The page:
Since the release of the studio album BE in November 2020, BTS has released three English language singles: “Dynamite”, “Butter” and “Permission to Dance”. Proof is their first substantive album in nearly two years. Marketed as an anthology album, Proof is perhaps best understood as a ‘memory-box’, combining mementos from the past with promises of the future, documenting BTS’ journey from debut to global stardom.
The physical album is made up of three CDs and there are three new songs: “Yet To Come”, “Run BTS” and “For Youth”: one on each CD. The first CD contains all their singles starting from “NO” (2013) and finishes with their new single “Yet To Come”. The second CD begins with “Run BTS” and is comprised of unit and solo songs chosen by the members themselves. CD3 is for fans and the songs on it are not available on the streaming album. On the final CD, are demo versions of some of BTS’ most memorable songs along with an unreleased song “Young Love”, the studio version of “Tony Montana” (which appeared on Suga’s first solo mixtape Agust D) and “Quotation Mark”, a short skit by RM and Jungkook. The final song, and the conclusion of the anthology, is “For Youth” a song dedicated to BTS army which opens with fans singing “Forever Young” from their Wembley Stadium concert (2nd June 2019)). This inclusion of fan voices on the song symbolises the importance of the bond between artist and fan and BTS’ recognition of the fans’ centrality in their success.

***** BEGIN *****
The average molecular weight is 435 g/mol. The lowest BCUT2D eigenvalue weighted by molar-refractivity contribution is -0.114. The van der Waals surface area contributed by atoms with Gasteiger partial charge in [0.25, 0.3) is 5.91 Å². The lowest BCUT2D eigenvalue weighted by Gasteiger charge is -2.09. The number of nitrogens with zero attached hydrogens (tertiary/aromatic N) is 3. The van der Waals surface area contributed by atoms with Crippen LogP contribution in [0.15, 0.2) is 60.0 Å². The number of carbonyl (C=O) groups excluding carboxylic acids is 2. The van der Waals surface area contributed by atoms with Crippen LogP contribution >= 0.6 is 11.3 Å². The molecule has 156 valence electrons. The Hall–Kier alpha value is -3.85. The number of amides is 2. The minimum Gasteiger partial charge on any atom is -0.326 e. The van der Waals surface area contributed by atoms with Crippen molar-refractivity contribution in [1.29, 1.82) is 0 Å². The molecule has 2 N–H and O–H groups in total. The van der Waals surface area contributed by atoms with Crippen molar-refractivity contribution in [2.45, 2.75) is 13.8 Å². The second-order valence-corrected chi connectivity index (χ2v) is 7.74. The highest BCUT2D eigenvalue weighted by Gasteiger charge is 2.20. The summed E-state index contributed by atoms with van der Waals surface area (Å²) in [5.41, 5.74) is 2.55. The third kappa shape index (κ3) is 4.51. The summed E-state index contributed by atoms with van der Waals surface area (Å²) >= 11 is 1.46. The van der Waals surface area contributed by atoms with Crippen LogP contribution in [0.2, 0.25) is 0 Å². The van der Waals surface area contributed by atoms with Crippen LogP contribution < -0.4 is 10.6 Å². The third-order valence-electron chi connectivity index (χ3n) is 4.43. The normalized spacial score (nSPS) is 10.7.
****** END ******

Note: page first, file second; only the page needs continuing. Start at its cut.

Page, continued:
One of the things that is constantly referred to in terms of K-pop is the industrial side of the music business. K-pop songs are often composed at Songwriting camps, with artists having little participation in the process. From the start, BTS have always been part of the song writing process, with HYBE (then Big Hit) recognising that authenticity and intimacy is best communicated by artists who write and compose their own music. Proof is a literal demonstration of this. Out of 34 tracks, there are only two in which group members have not participated in the composition of: “Dynamite” and “Permission to Dance”.